VOL. 115 | NO. 40 | Thursday, March 1, 2001
Arkansas youth mock trials fosters high ideals and public service
Fledgling legal eagles take flight in mock trials
By MARY DANDO
The Daily News
The state that produced a boy from Hope who became first a lawyer and then a president will introduce more than 300 students to the legal profession as the Arkansas Bar Associations 2001 Mock Trial Competition begins Saturday.
Teams from Marion Junior High, Tuckerman, Nettleton and Izard County high schools will face off in regional competition in Marion, Ark. Cases will be heard beginning at 8:30 a.m. at the Crittenden County Courthouse.
Presiding judges will be John Fogleman of Marion and David Laser of Jonesboro.
Teacher coordinator for the region is Marion Junior High teacher Sandy Cook, who is working with West Memphis attorney Richard West and teacher coach for the team, Mike Holcomb.
The Youth Mock Trial program has existed for six years. It allows students ages 14 through 19 to exercise leadership skills while learning through experience about the legal system.
"The children on the teams have to be prepared to argue either the defense side or the prosecution side, so they have to know their cases," Cook said.
The Arkansas mock trial program is one of more than 45 high school mock trial competitions held across the nation.
"This is one of the things we do for the well being of the legal profession," said Ron Harrison, ABA president.
"It captures the imagination of talented young people just as they are beginning to make career decisions. Its in the best interests of the profession and the public to introduce the most promising students to the profession as early as we can," he said.
The Youth Mock Trial competition is made possible by funding from the Arkansas Bar Foundation and the Arkansas Interest On Lawyers Trust Account Foundation.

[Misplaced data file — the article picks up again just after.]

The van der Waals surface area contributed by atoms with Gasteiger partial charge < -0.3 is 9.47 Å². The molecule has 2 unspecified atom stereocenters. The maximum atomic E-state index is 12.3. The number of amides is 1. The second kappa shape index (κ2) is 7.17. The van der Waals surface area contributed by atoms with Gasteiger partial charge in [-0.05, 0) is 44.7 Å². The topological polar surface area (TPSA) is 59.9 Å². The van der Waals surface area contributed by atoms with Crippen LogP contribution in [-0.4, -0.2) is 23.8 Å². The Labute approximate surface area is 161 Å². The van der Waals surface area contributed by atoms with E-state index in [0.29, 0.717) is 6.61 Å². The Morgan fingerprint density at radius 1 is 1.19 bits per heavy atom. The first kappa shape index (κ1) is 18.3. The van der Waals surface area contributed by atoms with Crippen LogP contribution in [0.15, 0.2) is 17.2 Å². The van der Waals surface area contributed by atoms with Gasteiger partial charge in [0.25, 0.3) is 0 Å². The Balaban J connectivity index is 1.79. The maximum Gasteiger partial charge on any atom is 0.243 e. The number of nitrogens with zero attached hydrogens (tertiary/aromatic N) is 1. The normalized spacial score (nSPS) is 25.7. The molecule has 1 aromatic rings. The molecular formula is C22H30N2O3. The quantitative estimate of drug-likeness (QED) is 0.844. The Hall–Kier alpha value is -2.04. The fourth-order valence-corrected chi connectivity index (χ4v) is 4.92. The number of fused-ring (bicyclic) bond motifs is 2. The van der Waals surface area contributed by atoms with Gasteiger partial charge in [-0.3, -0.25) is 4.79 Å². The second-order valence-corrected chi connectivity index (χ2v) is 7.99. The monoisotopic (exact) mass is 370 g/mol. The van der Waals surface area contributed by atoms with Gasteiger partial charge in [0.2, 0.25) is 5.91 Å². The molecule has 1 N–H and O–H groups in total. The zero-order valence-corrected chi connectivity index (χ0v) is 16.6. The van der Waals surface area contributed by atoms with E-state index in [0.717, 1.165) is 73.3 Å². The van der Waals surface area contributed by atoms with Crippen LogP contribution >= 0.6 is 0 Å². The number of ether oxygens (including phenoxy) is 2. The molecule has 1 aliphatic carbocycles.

All 33 teams competing have prepared a case for trial involving child abuse. In the audience will be teachers and friends listening to both sides of the case being presented before a judge and jury.
Two teams will emerge victorious from the region and will go on to compete on the state level March 9-10. The state champion will then compete at the national event held in Omaha, Neb., May 10-13.
Becky Gravely, the organizer for the states Youth Mock Trial program, said it is a lot of hard work but it is very rewarding.
Part of the reward came last year, when Little Rock Central placed fifth in the nation, she said.
"They are very accomplished and take this very seriously. They work hard.
"Its quite an honor to work with these young people that have a mindset of such dedication," she said.
Most of the students participate in the mock trials through gifted and talented programs at their school.
"Its very impressive. I have been to some of the law school mock trial programs and they sit before a judge and act as though they are going through the process. These kids at the high school level are equally, if not more, impressive," Gravely said.
A mock trial, similar to an actual court trial, requires team members to serve as attorneys and witnesses in a jury trial. Although each team is allowed eight members, only six actively participate during any given portion of the competition.
Volunteers serve as scoring judges, teacher sponsors and attorney coaches. Presiding judges and attorney coaches are volunteers from the legal community.
Each team prepares the same case with the help of attorney and teacher coaches. The teams present their cases according to established rules governing trial procedures, which are somewhat modified from those of formal trials.
The Arkansas Bar Association, founded in 1898 is a voluntary, statewide association with more than 4,400 members. Among its stated purposes are the advancement of the administration of justice in Arkansas and the fostering of high ideals of integrity, learning and public service among its members.